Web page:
But the opposition has spread beyond Germany. A Belgian bishop said the Vatican’s moral reasoning on the subject “does not even reach the level of high school.” Other European bishops, including the president of the Austrian bishops’ conference, offered similar sentiments.
And now Cardinal Christoph Schönborn, the Archbishop of Vienna, has weighed in to criticize the CDF’s statement. The cardinal has said there are circumstances in which he would not refuse to bless same-sex sexual partnerships, an act the Vatican said is not within the Church’s power.
Schönborn has also told reporters he was not happy about the CDF’s decision, calling it a “communication error” and urging that the Church talk less about sexuality.
Because Cardinal Schönborn was the general editor of the Catechism of the Catholic Church, and is actually a member of the Congregation for the Doctrine of the Faith, his public disavowal of the congregation’s position is significant. And unchecked, it may signal to bishops in other parts of the world the license to publicly repudiate a doctrinal document approved for publication by Pope Francis.
It is unlikely that very many American bishops will say directly they would ignore a CDF directive; that kind of open defiance is not usually the way American Church culture works. But some U.S. bishops may continue to signal their opposition, and other Americans will continue trying to show that when the pope approved the document, he didn’t really mean what the CDF said. (Interestingly, LGBT advocates —those most vocally opposed to the Vatican’s position — have been among those to call that effort disingenuous, insisting that if the pope approved it, the pope meant it.)
In other parts of the world, pressure to call for liturgical blessings of same-sex union will likely be amplified. Two Anglophone countries, Australia and Ireland, are in the early stages of national pastoral planning projects: a synod for Ireland, and a plenary council Down Under. Bishops in those countries will probably face — and almost certainly resist — pressure to include opposition to the CDF’s position in the documents of those meetings.
But none of those problems is as acute as the problem in Germany. A schism is the refusal of submission to the Roman pontiff — If priests in Germany actually defy the Apostolic See in a public way, and bishops give tacit or explicit approval to that defiance, the idea of schism will become a very live concern.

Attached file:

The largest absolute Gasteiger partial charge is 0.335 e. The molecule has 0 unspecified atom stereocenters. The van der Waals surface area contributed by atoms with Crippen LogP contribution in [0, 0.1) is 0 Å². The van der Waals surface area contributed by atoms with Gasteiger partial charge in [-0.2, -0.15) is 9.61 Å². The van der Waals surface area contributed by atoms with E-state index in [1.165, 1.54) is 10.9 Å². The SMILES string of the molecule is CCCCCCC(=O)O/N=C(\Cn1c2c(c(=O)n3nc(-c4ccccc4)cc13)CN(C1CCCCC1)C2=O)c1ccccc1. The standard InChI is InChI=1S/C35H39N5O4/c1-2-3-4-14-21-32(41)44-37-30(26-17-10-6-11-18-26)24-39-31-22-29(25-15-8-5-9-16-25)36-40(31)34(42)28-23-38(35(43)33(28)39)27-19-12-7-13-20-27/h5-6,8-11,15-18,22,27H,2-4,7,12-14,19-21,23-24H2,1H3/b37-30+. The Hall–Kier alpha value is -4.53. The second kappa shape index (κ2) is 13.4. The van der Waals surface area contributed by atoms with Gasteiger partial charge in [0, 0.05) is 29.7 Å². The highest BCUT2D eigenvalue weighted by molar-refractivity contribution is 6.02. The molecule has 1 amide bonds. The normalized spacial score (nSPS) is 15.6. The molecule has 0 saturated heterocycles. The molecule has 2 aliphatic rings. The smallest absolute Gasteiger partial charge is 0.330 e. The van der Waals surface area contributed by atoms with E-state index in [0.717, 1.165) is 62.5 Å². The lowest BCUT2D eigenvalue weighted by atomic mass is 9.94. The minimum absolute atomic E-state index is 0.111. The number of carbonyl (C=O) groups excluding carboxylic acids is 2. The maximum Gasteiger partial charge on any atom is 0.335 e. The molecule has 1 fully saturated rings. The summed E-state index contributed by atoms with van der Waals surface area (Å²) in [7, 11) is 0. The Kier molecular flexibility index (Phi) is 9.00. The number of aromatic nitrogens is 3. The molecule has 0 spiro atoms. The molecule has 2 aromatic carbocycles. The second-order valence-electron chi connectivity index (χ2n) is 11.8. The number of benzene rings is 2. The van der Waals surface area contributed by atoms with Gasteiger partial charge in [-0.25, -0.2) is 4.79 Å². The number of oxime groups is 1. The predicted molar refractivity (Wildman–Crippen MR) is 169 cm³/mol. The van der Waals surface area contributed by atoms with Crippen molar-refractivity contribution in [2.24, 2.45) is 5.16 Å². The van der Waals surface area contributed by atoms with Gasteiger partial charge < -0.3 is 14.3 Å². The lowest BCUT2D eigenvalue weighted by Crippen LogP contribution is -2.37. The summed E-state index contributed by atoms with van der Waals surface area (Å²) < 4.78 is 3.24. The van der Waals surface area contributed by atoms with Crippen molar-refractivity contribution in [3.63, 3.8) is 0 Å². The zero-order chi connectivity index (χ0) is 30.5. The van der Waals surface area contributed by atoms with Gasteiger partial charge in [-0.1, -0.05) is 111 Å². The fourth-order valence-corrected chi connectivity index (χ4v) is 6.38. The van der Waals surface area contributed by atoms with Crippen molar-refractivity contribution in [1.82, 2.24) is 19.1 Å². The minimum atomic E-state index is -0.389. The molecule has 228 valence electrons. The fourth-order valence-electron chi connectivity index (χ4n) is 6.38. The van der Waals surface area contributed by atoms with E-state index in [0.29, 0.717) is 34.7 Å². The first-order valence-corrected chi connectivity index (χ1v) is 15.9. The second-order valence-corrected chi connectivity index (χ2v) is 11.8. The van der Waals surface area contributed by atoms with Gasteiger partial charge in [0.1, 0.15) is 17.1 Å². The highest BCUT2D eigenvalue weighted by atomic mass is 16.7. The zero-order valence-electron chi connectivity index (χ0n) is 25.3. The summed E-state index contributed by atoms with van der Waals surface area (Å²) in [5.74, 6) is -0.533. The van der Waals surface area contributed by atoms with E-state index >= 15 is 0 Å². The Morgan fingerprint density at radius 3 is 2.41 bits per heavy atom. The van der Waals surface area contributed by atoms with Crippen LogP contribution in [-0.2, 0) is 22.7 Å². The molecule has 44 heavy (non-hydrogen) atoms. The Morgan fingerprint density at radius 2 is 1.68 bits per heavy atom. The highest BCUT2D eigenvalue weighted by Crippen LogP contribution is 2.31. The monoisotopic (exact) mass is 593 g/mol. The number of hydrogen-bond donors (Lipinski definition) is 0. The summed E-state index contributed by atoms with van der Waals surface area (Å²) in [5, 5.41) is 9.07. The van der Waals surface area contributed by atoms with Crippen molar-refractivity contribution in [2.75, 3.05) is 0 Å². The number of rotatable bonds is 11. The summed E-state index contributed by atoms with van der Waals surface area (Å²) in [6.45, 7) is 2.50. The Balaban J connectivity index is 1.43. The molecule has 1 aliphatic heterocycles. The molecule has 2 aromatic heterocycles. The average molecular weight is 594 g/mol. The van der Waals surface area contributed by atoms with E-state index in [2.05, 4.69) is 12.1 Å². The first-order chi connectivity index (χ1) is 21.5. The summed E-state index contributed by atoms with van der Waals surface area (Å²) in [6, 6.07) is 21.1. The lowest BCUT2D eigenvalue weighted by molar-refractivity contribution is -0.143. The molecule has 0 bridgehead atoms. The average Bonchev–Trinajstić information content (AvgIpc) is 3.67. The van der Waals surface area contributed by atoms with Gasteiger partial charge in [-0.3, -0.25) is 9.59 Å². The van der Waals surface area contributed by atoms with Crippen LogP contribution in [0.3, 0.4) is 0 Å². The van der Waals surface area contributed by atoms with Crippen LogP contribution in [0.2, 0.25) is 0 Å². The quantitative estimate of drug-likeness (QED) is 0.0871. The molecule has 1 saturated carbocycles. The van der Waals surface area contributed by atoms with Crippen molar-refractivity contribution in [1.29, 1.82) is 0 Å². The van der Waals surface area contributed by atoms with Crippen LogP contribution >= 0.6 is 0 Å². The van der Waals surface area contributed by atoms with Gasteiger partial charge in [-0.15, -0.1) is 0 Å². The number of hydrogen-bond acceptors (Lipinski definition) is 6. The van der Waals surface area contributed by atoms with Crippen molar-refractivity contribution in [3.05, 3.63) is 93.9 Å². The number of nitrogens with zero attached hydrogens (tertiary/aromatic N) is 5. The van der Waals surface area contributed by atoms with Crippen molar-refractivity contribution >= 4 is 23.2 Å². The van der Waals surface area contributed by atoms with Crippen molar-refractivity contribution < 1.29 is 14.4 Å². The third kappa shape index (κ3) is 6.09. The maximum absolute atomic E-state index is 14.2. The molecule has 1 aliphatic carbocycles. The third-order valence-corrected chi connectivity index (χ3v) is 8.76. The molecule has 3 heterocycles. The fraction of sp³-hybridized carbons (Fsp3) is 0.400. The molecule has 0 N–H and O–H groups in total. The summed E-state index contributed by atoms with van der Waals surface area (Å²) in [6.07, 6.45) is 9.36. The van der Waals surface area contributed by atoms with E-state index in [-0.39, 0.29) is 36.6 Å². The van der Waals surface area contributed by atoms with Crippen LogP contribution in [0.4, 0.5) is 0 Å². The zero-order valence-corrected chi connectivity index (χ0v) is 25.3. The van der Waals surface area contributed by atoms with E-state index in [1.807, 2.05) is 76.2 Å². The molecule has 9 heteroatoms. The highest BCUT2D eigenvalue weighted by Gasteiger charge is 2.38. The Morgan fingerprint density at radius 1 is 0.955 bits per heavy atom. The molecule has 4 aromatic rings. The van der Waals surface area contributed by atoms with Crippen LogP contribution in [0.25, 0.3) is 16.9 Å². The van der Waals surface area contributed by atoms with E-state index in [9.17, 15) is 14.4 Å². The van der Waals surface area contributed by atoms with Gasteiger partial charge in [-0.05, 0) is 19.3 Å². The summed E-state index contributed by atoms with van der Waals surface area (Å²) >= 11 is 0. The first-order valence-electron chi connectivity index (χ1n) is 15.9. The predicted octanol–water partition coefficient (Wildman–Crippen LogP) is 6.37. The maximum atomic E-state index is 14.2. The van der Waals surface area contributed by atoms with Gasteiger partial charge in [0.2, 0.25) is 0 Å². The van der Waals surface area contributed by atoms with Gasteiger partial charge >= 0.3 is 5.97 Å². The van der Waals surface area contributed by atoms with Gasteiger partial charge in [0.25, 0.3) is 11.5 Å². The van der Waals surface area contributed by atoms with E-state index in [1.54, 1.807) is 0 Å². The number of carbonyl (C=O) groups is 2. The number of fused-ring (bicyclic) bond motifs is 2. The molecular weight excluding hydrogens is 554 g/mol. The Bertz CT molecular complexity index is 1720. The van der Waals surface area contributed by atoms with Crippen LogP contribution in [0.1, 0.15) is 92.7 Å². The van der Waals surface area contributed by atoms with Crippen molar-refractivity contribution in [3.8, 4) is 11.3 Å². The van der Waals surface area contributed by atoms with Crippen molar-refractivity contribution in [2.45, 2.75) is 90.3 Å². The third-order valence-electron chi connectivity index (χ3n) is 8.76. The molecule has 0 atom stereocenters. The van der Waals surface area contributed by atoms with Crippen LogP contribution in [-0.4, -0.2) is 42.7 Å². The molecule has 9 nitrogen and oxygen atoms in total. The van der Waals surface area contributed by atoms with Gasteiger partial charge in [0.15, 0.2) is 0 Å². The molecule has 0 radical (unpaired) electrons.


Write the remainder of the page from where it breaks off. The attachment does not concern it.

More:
Of course, money plays a role here. The German bishops — whose dioceses are taxpayer funded — almost certainly feel pressure to capitulate to the prevailing public ethos about homosexuality. They run the risk of losing their funding if the German public decides that refusal to bless same-sex unions is an intolerable intolerance. Francis has insisted on a poor Church for the poor; it may be time to find out if the majority of German bishops actually want to belong to such a Church.
On the other hand, it’s not clear what would happen to German taxypayer funding if German bishops were declared to be in schism. And no one seems especially keen to find out. The prospect of losing their funding by that route — however craven a motive that might seem — might be enough to keep German bishops at least talking to the Vatican.
The good news is that the pope has a blueprint for dealing with these kinds of matters. When he didn’t like the direction of the American bishops after the McCarrick scandal, he ordered them to put the brakes on their initiatives, to make a retreat together, and to wait for him to act. When scandal hit the bishops of Chile, he called them all to a multi-day meeting in Rome, at the end of which they all submitted to him their resignations.